Terry Gou, the billionaire founder of Foxconn, a major supplier for Apple, has entered the race for Taiwan’s presidential election. He is leveraging his extensive business connections as a central point in his campaign for the highest office in the country. Gou stated that despite Beijing’s assertion of Taiwan as part of its territory, his extensive business empire wouldn’t be susceptible to manipulation by the Chinese government.
Gou’s response came following a query from a journalist about how he would handle pressure from Beijing if he were to win the presidential election. Foxconn, headquartered in Taiwan, holds the distinction of being the largest private employer in China.
“I will not be threatened,” Gou stated during a political gathering on Monday, where he officially launched his campaign. Insider provided a translated transcript from a recording he posted on his Facebook page.
Global Ramifications of Beijing’s Potential Actions on Foxconn and China’s Interests
Responding to inquiries regarding the possible repercussions from Beijing if he pursued the presidency, Gou conveyed that such actions would solely detriment China’s image and interests. He emphasized that any move to seize the assets of Foxconn, also known as Hon Hai Technology Group, would ultimately have negative consequences for China.
This is due to the presence of numerous stakeholders within the company listed in Taipei, which even includes prominent international pension funds,” he pointed out. In a separate communication with Insider, Foxconn disclosed a count of over 800,000 shareholders.
He emphasized, “If the Chinese Communist Party dares to do this, which country, which investment fund, which company would dare to invest in China?” He was clear in stating that he himself did not possess any personal assets situated in China.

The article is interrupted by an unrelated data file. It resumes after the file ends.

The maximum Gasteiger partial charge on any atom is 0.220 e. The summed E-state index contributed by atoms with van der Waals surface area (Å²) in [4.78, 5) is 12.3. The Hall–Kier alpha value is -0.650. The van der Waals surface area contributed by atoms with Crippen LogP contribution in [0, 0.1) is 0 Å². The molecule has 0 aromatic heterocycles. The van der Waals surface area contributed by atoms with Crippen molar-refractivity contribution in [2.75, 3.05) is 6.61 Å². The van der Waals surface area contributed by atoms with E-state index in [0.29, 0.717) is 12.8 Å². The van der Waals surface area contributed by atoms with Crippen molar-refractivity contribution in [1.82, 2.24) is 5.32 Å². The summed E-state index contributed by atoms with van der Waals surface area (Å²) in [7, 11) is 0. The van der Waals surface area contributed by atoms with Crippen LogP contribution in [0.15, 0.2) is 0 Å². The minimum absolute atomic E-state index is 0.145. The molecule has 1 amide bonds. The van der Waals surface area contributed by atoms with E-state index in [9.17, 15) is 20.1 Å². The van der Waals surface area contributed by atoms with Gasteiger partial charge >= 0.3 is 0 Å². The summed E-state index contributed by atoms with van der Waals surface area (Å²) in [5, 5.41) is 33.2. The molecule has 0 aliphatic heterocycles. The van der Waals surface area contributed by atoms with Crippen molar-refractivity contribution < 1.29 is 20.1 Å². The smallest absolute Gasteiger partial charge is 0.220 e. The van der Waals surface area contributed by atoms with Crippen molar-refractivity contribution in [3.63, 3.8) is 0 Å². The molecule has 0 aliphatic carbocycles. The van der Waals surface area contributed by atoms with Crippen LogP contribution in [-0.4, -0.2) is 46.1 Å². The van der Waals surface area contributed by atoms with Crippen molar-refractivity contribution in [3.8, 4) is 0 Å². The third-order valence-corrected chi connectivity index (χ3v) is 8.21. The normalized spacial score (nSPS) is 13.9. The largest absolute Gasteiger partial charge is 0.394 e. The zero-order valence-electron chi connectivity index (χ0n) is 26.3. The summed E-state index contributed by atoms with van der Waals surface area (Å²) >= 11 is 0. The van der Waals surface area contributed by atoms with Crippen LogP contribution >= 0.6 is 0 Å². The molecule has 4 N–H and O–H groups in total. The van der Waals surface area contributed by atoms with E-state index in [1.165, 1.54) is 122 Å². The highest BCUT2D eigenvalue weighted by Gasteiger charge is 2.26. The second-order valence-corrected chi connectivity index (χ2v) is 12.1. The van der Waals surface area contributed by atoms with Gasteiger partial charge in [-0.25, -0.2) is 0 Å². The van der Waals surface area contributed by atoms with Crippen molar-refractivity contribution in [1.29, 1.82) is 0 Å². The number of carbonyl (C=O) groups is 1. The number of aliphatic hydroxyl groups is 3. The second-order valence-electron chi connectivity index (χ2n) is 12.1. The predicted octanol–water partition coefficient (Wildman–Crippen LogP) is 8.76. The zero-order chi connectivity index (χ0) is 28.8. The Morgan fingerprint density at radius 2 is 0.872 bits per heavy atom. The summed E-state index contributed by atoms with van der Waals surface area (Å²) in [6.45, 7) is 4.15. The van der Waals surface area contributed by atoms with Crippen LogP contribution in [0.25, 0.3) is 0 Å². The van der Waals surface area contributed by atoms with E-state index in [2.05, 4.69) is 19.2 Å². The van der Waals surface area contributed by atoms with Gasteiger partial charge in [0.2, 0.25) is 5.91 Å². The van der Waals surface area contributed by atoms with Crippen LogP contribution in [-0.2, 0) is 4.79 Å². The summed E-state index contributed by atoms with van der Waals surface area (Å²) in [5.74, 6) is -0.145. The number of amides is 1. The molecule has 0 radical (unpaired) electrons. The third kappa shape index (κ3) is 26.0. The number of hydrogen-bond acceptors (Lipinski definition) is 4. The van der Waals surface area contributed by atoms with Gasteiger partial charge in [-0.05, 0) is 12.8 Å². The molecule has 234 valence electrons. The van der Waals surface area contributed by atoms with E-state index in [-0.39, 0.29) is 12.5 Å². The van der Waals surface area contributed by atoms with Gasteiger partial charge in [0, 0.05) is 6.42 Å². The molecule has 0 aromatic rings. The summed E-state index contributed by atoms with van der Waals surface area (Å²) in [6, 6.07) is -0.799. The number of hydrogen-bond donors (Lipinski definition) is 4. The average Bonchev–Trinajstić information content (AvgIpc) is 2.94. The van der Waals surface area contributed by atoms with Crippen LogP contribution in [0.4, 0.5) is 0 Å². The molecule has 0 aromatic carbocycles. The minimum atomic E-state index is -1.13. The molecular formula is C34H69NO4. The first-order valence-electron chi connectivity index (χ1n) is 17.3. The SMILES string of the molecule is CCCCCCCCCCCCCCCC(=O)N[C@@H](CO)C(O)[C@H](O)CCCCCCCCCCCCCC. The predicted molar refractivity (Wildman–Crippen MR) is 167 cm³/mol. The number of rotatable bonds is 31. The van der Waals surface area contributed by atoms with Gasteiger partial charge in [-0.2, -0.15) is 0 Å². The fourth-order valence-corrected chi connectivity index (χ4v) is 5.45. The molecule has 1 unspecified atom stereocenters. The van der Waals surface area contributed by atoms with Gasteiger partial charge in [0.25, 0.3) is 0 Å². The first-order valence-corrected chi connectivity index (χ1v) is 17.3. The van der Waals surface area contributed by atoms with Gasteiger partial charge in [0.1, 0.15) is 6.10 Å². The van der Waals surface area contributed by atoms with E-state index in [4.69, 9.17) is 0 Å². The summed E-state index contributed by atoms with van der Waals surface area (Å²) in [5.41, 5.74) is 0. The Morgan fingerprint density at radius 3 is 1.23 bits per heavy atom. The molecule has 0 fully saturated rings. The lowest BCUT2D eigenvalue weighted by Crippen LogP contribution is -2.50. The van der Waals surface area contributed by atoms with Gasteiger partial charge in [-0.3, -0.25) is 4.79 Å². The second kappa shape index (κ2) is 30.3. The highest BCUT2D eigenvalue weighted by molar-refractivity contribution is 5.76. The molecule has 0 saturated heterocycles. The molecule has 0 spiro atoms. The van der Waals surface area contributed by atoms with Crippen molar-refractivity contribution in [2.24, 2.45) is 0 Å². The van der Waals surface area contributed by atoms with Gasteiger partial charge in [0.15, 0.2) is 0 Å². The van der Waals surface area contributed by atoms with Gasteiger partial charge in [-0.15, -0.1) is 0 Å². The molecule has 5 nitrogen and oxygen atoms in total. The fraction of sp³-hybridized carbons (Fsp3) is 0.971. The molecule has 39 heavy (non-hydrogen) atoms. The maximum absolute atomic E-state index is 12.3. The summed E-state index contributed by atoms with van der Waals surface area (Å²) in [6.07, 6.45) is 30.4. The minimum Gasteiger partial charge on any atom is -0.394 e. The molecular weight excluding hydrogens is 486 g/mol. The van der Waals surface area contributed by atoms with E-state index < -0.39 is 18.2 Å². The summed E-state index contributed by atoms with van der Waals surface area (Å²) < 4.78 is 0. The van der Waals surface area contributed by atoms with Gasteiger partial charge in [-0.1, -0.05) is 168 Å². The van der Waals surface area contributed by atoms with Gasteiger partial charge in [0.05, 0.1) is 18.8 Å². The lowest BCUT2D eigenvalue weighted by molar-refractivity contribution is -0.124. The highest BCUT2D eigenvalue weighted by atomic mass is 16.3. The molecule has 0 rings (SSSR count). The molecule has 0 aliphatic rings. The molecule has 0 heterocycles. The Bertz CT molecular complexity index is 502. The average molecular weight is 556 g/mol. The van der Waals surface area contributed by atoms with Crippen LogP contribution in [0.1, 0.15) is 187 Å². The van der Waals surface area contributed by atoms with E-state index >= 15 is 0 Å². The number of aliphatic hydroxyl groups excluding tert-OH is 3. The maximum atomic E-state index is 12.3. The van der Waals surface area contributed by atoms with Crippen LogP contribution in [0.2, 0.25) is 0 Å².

Gou highlighted that Foxconn’s clientele boasts some of the most influential names on Wall Street, a roster encompassing Apple, Amazon, Tesla, and the present favorite among investors, Nvidia. Therefore, he cautioned that any appropriation of Foxconn’s assets by Beijing would undoubtedly result in extensive disruptions across global supply chains.
He posed a pertinent question,”How would the Chinese Communist Party explain to major global brands?” Furthermore, he drew attention to the ongoing struggles within the Chinese economy by noting, “Besides, its economy is terrible now.”
Political Ambitions and Foxconn’s Leadership Transition of Terry Gou
Gou established Foxconn back in 1974 and has since amassed a substantial fortune of nearly $7 billion. As highlighted by the Bloomberg Billionaires Index, a significant portion of his wealth originates from his sizeable 12.6% stake in Foxconn’s publicly traded division.
In 2019, the prominent entrepreneur made a move to step down from his position as Foxconn’s chairman, aiming to pursue a presidential candidacy in Taiwan. However, his aspirations were put on hold when he didn’t secure the nomination from KMT, the primary opposition party in Taiwan.
This year, Gou made another attempt, yet faced disappointment once more as he could not secure the party’s nomination, sparking rumors that he might contemplate an independent candidacy.
A spokesperson from Foxconn conveyed in a statement to Insider that Gou had passed on his leadership role four years ago and had distanced himself from the company’s day-to-day management. Gou has not promptly responded to a request for comment from Insider.
Taiwan’s 2024 Presidential Election: A Pivotal Democratic Moment
Terry Gou now enters a competitive race featuring three other contenders: Taiwanese Vice President William Lai Ching-te, representing the ruling Democratic Progressive Party; Hou Yu-ih, mayor of New Taipei City and a member of the main opposition party Kuomintang; and Taiwan People’s Party Chairman Ko Wen-je, a former mayor of Taipei.
The upcoming presidential election in Taiwan has been officially slated for January 13, 2024. This significant political event marks a crucial moment in the democratic process of the island nation. As the world watches with anticipation, Taiwanese citizens are gearing up to exercise their right to choose their next leader.
Scheduled well in advance, the election date allows for extensive campaigning and preparations by various political parties and candidates. It serves as a platform for robust debates and discussions on the pressing issues that Taiwan faces, ranging from economic policies to international relations.